Heading to Lake Tahoe this summer? You may see a robot cleaning the beaches

The League to Save Lake Tahoe has been leading litter clean-up efforts for the area’s beaches and water for years. Volunteers can easily pick up large pieces of trash, but smaller pieces of plastic can eventually still find their way into the water after sinking into the sand. That’s a problem the league is looking to solve with help from a new robot.It’s called “BEBOT.”It’s fully electric, solar-powered and remote-controlled by someone walking behind it. BEBOT’s job? Comb through the top few inches of sand to sift out otherwise unseen litter.“This robot is really getting the plastics and the litter just out of our view that could end up in our lake and really cause some damage,” said Jesse Patterson, Chief Strategy Officer for the League, which operates under the slogan “Keep Tahoe Blue.”Patterson said the robot has been compared to a giant Roomba or a Zamboni. But the rover-like machine is far smaller than that.“It’s very compact, no emissions, very light pressure on the ground so it’s not going to disturb things like our native Tahoe Yellow Cress,” Patterson said. A company called Eco Clean Solutions, which is based in France, built BEBOT along with several other robots like it. BEBOT made its U.S. debut in Florida. This week’s test event at Lake Tahoe was the first run for the robot on the West Coast. In ideal conditions, the robot can crawl along at 3,000 meters (just under 2 miles) per hour. As it moves along, it sweeps and sifts the top 1 to 4 inches of sand, removing pieces of trash. “We really see the robot as the last line of defense for the lake for keeping small pollution and litter, plastics in particular from getting in the water in the first place,” Patterson said.After that, volunteers sort the trash and log what they’ve found. BEBOT is in a pilot phase this year while the League determines the most effective way to utilize it. Patterson said that Keep Tahoe Blue will still organize regular clean-up events. He also urges all visitors to prioritize being responsible stewards of the environment.“Leave it better than you found it. Come enjoy this place, but pack it in, pack it out. It sounds silly and simple but it really matters here in Tahoe”BEBOT’s next scheduled appearance is July 5, at the annual “Keep Tahoe Red, White and Blue” community clean-up event.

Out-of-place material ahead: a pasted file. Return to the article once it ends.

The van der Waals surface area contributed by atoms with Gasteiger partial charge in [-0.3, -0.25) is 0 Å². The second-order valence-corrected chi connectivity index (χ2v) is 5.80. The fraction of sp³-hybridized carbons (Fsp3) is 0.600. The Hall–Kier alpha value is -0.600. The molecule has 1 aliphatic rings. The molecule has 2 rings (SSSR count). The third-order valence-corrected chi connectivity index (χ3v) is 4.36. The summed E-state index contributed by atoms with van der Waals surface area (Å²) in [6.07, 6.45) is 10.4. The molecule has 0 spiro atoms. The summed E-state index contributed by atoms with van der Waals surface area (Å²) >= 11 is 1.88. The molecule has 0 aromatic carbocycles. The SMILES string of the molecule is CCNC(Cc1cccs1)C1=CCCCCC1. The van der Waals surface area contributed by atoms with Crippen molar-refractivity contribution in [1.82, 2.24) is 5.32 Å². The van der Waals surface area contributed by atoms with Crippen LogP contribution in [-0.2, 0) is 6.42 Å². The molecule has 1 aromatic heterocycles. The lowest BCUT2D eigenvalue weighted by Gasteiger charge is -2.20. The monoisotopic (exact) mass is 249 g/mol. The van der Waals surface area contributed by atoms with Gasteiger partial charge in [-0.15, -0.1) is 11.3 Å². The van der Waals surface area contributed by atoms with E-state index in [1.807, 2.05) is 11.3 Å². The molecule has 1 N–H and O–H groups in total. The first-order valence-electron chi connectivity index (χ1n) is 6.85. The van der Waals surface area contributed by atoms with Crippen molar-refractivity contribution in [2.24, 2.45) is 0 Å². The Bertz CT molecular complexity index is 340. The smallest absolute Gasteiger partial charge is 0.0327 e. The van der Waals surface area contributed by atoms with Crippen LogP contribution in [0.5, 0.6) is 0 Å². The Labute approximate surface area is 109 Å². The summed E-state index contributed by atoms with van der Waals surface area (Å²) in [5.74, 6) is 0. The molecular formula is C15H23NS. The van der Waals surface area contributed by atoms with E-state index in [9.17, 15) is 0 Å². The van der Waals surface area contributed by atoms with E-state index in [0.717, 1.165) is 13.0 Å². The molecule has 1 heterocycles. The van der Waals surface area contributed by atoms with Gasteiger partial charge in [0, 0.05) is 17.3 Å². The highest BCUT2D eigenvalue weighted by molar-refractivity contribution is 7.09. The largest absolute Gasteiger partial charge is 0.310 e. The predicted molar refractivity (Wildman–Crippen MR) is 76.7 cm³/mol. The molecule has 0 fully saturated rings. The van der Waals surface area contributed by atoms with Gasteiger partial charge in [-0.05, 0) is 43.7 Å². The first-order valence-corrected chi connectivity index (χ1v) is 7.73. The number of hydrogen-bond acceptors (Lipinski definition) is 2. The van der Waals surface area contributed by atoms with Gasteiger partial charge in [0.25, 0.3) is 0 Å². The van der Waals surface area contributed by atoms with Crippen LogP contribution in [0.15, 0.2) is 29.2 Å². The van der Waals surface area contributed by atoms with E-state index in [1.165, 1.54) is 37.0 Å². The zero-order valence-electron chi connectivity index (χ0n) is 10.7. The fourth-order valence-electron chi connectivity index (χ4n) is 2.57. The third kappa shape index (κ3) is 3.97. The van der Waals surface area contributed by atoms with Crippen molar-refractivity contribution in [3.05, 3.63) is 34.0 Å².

The League to Save Lake Tahoe has been leading litter clean-up efforts for the area’s beaches and water for years.

Volunteers can easily pick up large pieces of trash, but smaller pieces of plastic can eventually still find their way into the water after sinking into the sand.

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That’s a problem the league is looking to solve with help from a new robot.

It’s called “BEBOT.”

It’s fully electric, solar-powered and remote-controlled by someone walking behind it.

BEBOT’s job? Comb through the top few inches of sand to sift out otherwise unseen litter.

“This robot is really getting the plastics and the litter just out of our view that could end up in our lake and really cause some damage,” said Jesse Patterson, Chief Strategy Officer for the League, which operates under the slogan “Keep Tahoe Blue.”

Patterson said the robot has been compared to a giant Roomba or a Zamboni. But the rover-like machine is far smaller than that.

“It’s very compact, no emissions, very light pressure on the ground so it’s not going to disturb things like our native Tahoe Yellow Cress,” Patterson said.

A company called Eco Clean Solutions, which is based in France, built BEBOT along with several other robots like it.

BEBOT made its U.S. debut in Florida. This week’s test event at Lake Tahoe was the first run for the robot on the West Coast.

In ideal conditions, the robot can crawl along at 3,000 meters (just under 2 miles) per hour. As it moves along, it sweeps and sifts the top 1 to 4 inches of sand, removing pieces of trash.

“We really see the robot as the last line of defense for the lake for keeping small pollution and litter, plastics in particular from getting in the water in the first place,” Patterson said.

After that, volunteers sort the trash and log what they’ve found.

BEBOT is in a pilot phase this year while the League determines the most effective way to utilize it.

Patterson said that Keep Tahoe Blue will still organize regular clean-up events. He also urges all visitors to prioritize being responsible stewards of the environment.

“Leave it better than you found it. Come enjoy this place, but pack it in, pack it out. It sounds silly and simple but it really matters here in Tahoe”

BEBOT’s next scheduled appearance is July 5, at the annual “Keep Tahoe Red, White and Blue” community clean-up event.

Contributed by local news sources

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